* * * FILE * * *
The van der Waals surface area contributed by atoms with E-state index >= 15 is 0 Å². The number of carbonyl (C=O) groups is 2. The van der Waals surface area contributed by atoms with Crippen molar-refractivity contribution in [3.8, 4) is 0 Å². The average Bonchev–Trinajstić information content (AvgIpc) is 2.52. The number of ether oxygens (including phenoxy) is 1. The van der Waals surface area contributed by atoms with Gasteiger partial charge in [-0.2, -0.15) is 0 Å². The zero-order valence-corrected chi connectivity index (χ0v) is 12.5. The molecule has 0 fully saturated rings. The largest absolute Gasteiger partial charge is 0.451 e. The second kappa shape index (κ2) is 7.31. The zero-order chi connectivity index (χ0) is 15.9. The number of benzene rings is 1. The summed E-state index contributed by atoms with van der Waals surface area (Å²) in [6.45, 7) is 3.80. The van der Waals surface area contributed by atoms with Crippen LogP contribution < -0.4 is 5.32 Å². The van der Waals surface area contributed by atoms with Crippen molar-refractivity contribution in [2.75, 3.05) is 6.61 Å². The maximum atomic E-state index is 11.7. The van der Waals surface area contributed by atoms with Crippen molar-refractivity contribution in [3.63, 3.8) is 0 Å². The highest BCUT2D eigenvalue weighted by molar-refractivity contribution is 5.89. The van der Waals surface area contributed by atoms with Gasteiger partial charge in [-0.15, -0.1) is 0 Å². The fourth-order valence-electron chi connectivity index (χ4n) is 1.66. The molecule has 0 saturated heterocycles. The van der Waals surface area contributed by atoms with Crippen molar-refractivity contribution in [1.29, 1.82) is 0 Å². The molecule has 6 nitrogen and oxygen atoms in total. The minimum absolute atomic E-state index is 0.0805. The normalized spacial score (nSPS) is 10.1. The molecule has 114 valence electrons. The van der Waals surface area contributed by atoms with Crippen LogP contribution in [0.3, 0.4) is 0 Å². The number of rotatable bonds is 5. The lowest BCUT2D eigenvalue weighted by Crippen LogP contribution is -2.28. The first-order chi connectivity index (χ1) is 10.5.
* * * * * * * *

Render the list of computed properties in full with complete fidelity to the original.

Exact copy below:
The van der Waals surface area contributed by atoms with E-state index >= 15 is 0 Å². The number of carbonyl (C=O) groups is 2. The van der Waals surface area contributed by atoms with Crippen molar-refractivity contribution in [3.8, 4) is 0 Å². The average Bonchev–Trinajstić information content (AvgIpc) is 2.52. The number of ether oxygens (including phenoxy) is 1. The van der Waals surface area contributed by atoms with Gasteiger partial charge in [-0.2, -0.15) is 0 Å². The zero-order valence-corrected chi connectivity index (χ0v) is 12.5. The molecule has 0 fully saturated rings. The largest absolute Gasteiger partial charge is 0.451 e. The second kappa shape index (κ2) is 7.31. The zero-order chi connectivity index (χ0) is 15.9. The number of benzene rings is 1. The summed E-state index contributed by atoms with van der Waals surface area (Å²) in [6.45, 7) is 3.80. The van der Waals surface area contributed by atoms with Crippen LogP contribution < -0.4 is 5.32 Å². The van der Waals surface area contributed by atoms with Crippen molar-refractivity contribution in [2.75, 3.05) is 6.61 Å². The maximum atomic E-state index is 11.7. The van der Waals surface area contributed by atoms with Crippen molar-refractivity contribution in [3.63, 3.8) is 0 Å². The highest BCUT2D eigenvalue weighted by molar-refractivity contribution is 5.89. The van der Waals surface area contributed by atoms with Gasteiger partial charge in [-0.15, -0.1) is 0 Å². The fourth-order valence-electron chi connectivity index (χ4n) is 1.66. The molecule has 0 saturated heterocycles. The van der Waals surface area contributed by atoms with Crippen molar-refractivity contribution in [1.29, 1.82) is 0 Å². The molecule has 6 nitrogen and oxygen atoms in total. The minimum absolute atomic E-state index is 0.0805. The normalized spacial score (nSPS) is 10.1. The molecule has 114 valence electrons. The van der Waals surface area contributed by atoms with Crippen LogP contribution in [0.3, 0.4) is 0 Å². The number of rotatable bonds is 5. The lowest BCUT2D eigenvalue weighted by Crippen LogP contribution is -2.28. The first-order chi connectivity index (χ1) is 10.5.